1. Sarsar Singh was convicted by a Magistrate under Section 424, Penal Code, and directed to pay a fine of Rs. 40 or in default to suffer rigorous imprisonment for four months. The conviction and sentence was maintained in revision by the learned Sessions Judge. The facts are that in execution of a decree against Sarsar Singh the amin went to the spot and purported to attach the crops of Sarsar Singh and appointed a shahana. The crops were later on removed by Sarsar Singh and on a complaint made by the shahana the accused was prosecuted and sentenced as mentioned above. A pure question of law was raised before the learned Sessions Judge and is also raised before me. It is said that no copy of the warrant of attachment had been affixed by the amin at the threshing floor where the crops had been stored nor was any copy affixed to the house of the judgment-debtor and therefore the provisions of Order 21, Rule 44, Civil P.C., were not complied with. It is said that there was no valid attachment and the accused was entitled to remove the crops. The learned Sessions Judge is of the opinion that because the judgment-debtor was present at the time and the so-called attachment had been made to his knowledge and proclaimed on the spot therefore the attachment was legal. I cannot subscribe to this view. If the provisions of the law were not complied with the attachment would be illegal and the property would not pass from the judgment-debtor to the Court. This was the view taken by Niamatullah, J., in the case of Ram Sakal Singh v. Emperor : AIR1931All142 . Although the learned Judge was considering the case of the accused from the point of view of Section 378, Penal Code, but he has definitely held that attachment is affected only by affixing a warrant of attachment provided for by Order 21, Rule 44, Civil P.C.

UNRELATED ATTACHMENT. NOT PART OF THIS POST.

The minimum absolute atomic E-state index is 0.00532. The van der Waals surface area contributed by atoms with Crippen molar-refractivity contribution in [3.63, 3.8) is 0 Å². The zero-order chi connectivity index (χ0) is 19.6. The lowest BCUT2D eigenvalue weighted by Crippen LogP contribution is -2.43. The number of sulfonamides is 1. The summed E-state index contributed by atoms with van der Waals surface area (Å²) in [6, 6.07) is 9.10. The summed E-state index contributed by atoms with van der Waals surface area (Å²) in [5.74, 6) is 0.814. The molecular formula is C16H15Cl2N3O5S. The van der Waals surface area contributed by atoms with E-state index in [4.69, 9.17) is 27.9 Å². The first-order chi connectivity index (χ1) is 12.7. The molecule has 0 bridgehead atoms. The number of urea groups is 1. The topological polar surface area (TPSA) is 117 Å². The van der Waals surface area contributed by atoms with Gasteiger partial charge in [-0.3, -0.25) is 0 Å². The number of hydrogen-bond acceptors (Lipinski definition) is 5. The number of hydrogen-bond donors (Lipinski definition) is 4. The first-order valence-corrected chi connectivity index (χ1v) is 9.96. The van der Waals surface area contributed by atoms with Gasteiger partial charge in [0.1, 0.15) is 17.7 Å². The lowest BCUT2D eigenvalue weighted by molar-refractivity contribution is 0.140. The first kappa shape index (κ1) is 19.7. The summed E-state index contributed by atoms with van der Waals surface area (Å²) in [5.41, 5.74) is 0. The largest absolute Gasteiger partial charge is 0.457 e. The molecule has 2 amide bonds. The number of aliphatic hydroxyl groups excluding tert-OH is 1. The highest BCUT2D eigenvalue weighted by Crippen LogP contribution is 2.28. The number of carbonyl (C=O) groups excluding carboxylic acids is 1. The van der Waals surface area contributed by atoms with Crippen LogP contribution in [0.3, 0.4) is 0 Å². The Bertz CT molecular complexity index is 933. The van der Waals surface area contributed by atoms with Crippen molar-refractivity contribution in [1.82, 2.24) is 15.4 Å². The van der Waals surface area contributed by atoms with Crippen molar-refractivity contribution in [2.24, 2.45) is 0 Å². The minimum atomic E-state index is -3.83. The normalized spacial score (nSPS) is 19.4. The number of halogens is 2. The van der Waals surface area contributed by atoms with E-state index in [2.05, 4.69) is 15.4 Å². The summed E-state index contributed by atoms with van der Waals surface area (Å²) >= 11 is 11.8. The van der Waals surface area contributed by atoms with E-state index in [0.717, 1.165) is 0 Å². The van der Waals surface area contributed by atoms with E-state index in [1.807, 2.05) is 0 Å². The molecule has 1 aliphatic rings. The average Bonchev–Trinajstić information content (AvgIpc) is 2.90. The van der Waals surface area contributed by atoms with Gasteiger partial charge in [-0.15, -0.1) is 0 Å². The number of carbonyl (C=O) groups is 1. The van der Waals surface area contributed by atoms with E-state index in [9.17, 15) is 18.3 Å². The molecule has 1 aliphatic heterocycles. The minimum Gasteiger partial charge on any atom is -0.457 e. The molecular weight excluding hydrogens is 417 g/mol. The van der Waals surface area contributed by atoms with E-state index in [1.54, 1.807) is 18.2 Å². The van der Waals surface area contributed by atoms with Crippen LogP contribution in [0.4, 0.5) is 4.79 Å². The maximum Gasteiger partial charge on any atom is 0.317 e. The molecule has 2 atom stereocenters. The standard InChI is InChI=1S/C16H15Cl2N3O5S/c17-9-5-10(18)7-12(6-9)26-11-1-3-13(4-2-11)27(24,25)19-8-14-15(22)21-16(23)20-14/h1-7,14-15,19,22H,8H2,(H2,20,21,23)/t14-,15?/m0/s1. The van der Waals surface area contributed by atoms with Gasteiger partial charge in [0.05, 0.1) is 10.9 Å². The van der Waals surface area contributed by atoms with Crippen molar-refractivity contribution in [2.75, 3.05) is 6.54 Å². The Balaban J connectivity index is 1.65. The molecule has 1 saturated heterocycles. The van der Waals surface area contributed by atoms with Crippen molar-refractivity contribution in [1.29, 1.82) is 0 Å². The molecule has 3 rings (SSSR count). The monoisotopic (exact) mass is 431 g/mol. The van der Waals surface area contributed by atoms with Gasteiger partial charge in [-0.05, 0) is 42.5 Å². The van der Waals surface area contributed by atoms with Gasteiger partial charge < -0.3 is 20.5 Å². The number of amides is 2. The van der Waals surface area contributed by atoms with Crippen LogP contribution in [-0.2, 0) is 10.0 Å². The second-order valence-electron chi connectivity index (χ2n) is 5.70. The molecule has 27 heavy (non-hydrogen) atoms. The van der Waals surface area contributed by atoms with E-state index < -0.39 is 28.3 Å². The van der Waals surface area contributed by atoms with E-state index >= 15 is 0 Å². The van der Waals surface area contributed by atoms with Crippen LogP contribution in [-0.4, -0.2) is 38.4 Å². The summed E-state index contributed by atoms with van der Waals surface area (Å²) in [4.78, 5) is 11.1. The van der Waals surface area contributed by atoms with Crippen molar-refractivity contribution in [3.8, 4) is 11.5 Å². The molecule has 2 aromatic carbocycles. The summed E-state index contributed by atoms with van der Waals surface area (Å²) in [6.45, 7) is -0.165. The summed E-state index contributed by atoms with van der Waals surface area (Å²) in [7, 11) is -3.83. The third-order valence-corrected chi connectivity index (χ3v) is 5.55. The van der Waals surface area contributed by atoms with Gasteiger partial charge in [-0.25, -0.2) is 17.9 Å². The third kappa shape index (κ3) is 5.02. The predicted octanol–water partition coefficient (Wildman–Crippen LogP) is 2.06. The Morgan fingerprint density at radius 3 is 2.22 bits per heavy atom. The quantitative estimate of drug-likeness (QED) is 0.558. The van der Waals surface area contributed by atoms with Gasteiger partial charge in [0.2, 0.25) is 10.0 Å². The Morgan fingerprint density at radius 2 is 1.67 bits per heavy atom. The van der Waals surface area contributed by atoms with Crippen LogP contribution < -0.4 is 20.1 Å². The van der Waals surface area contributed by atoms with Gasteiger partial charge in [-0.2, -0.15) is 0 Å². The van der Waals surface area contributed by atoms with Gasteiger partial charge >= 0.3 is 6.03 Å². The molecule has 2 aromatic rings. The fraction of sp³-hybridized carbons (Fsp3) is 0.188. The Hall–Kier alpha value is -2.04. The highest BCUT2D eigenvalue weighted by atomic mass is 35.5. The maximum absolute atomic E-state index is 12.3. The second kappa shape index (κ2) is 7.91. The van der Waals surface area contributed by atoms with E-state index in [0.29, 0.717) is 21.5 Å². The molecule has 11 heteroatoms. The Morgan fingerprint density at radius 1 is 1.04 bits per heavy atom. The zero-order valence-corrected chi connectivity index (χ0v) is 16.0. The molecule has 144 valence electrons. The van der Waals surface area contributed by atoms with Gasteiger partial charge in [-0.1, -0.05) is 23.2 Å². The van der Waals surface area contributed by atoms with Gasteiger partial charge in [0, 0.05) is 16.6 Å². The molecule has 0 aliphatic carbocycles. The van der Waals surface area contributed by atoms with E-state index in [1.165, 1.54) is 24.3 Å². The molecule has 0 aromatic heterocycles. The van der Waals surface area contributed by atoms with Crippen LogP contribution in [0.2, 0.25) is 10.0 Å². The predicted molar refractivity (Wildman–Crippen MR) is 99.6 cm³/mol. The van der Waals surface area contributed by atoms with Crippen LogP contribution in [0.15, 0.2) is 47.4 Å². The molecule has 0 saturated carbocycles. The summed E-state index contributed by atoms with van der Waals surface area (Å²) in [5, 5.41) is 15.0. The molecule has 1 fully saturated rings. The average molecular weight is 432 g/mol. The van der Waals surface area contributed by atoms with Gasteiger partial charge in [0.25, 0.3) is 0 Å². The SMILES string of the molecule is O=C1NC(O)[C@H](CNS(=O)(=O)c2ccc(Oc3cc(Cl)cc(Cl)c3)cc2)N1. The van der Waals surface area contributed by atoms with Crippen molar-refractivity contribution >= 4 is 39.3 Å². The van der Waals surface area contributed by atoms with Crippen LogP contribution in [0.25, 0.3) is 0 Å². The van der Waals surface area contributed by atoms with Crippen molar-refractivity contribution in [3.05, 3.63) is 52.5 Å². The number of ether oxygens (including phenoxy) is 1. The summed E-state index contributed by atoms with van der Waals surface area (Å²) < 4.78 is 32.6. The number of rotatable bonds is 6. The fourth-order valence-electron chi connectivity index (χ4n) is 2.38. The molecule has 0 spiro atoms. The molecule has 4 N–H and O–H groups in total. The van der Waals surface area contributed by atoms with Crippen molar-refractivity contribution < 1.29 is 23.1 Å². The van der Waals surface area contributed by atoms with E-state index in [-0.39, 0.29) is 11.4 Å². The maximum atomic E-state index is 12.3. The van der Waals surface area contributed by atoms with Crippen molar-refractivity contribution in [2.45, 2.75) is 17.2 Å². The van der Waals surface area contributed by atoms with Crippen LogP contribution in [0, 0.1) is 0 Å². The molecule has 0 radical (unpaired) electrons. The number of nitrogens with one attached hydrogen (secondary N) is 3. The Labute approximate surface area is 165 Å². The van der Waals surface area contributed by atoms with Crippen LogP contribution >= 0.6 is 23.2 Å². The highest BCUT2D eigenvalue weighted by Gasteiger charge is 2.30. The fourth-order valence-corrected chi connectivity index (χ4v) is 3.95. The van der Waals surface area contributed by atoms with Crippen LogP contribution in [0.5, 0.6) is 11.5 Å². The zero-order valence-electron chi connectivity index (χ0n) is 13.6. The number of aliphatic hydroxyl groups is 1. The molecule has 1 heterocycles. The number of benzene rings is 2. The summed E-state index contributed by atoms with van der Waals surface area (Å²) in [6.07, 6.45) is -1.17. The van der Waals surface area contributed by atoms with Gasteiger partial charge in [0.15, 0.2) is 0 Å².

2. The decision of the learned Sessions Judge that the attachment was legal is therefore not sound. It is then contended by the defence that the accused under these circumstances was perfectly entitled to remove his crops which had not been validly attached and the mere fact that he has removed the crops does not prove that he has done so dishonestly. On behalf of the Crown however it is urged that the intention of the accused may be presumed from the fact that he removed the crops after the action of the Amin even if that action was not according to the strict letter of the law. The words 'dishonestly' in Section 24 is used in a technical sense which is at variance with its popular significance as implying deviation from probity. Dishonesty in law is at times different from the dishonesty of the market place. Intention has got to be proved and it is conceded that there is no proof of a dishonest intention. It is how ever argued that a dishonest intention may be presumed regard being had to all the circumstances of the case. I am of the opinion that a dishonest intention may be presumed only if an unlawful act is done or if a lawful act is done by unlawful means.
3. In the present case the act of the accused in removing the crops when the attachment was illegal is not un lawful per se nor were any unlawful means employed in effecting the removal. I am therefore not prepared to presume a dishonest or fraudulent intent; nor is there any finding by the learned Sessions Judge to the effect that the crops were removed dishonestly as there was in the case of Subudhi Rautho v. Balarama Pudi (1903) 26 Mad. 481, relied on by the Crown, The Rangoon High Court under very similar circumstances has held that the accused cannot be convicted under Section 424, Penal Code : see the case of Maya Gyok v. Emperor A.I.R. 1928 Rang. 285. The Madras High Court in the case of King Emperor v. Gopalasamy (1902) 25 Mad. 729, came to the same conclusion. There is also a case of this Court which favours the defence: see the case of Gurdial v. Emperor : AIR1933All46 . For the reasons given above I allow this application, set aside the conviction and the sentence and direct that the fine if paid be refunded.